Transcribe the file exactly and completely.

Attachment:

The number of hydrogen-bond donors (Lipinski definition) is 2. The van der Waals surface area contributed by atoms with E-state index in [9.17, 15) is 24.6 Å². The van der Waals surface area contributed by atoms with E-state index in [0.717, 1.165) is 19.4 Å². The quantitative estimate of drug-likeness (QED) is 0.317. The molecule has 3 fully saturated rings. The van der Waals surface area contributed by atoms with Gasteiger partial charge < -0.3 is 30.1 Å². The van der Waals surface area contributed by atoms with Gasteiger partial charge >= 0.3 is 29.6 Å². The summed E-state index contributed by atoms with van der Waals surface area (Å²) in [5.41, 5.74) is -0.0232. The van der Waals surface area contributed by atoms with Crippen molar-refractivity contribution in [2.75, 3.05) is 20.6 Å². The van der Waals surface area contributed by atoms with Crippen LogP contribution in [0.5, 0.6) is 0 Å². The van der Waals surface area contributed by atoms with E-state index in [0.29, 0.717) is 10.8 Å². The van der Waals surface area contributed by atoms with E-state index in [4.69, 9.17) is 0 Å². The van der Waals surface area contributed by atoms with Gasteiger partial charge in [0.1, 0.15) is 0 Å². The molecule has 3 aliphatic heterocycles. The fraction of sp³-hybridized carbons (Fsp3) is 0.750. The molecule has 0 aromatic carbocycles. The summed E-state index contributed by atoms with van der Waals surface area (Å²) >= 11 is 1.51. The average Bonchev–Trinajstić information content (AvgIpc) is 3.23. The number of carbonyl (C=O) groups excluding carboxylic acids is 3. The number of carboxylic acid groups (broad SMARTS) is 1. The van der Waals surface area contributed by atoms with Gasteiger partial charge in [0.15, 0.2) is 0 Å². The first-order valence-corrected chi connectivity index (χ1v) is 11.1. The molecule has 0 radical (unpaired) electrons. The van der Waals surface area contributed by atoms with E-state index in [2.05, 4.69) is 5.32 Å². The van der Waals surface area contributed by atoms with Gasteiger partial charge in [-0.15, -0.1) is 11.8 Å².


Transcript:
The number of hydrogen-bond donors (Lipinski definition) is 2. The van der Waals surface area contributed by atoms with E-state index in [9.17, 15) is 24.6 Å². The van der Waals surface area contributed by atoms with E-state index in [0.717, 1.165) is 19.4 Å². The quantitative estimate of drug-likeness (QED) is 0.317. The molecule has 3 fully saturated rings. The van der Waals surface area contributed by atoms with Gasteiger partial charge < -0.3 is 30.1 Å². The van der Waals surface area contributed by atoms with Gasteiger partial charge >= 0.3 is 29.6 Å². The summed E-state index contributed by atoms with van der Waals surface area (Å²) in [5.41, 5.74) is -0.0232. The van der Waals surface area contributed by atoms with Crippen molar-refractivity contribution in [2.75, 3.05) is 20.6 Å². The van der Waals surface area contributed by atoms with Crippen LogP contribution in [0.5, 0.6) is 0 Å². The van der Waals surface area contributed by atoms with E-state index in [0.29, 0.717) is 10.8 Å². The van der Waals surface area contributed by atoms with E-state index in [4.69, 9.17) is 0 Å². The van der Waals surface area contributed by atoms with Gasteiger partial charge in [0.1, 0.15) is 0 Å². The molecule has 3 aliphatic heterocycles. The fraction of sp³-hybridized carbons (Fsp3) is 0.750. The molecule has 0 aromatic carbocycles. The summed E-state index contributed by atoms with van der Waals surface area (Å²) >= 11 is 1.51. The average Bonchev–Trinajstić information content (AvgIpc) is 3.23. The number of carbonyl (C=O) groups excluding carboxylic acids is 3. The number of carboxylic acid groups (broad SMARTS) is 1. The van der Waals surface area contributed by atoms with Gasteiger partial charge in [0.15, 0.2) is 0 Å². The first-order valence-corrected chi connectivity index (χ1v) is 11.1. The molecule has 0 radical (unpaired) electrons. The van der Waals surface area contributed by atoms with E-state index in [2.05, 4.69) is 5.32 Å². The van der Waals surface area contributed by atoms with Gasteiger partial charge in [-0.15, -0.1) is 11.8 Å².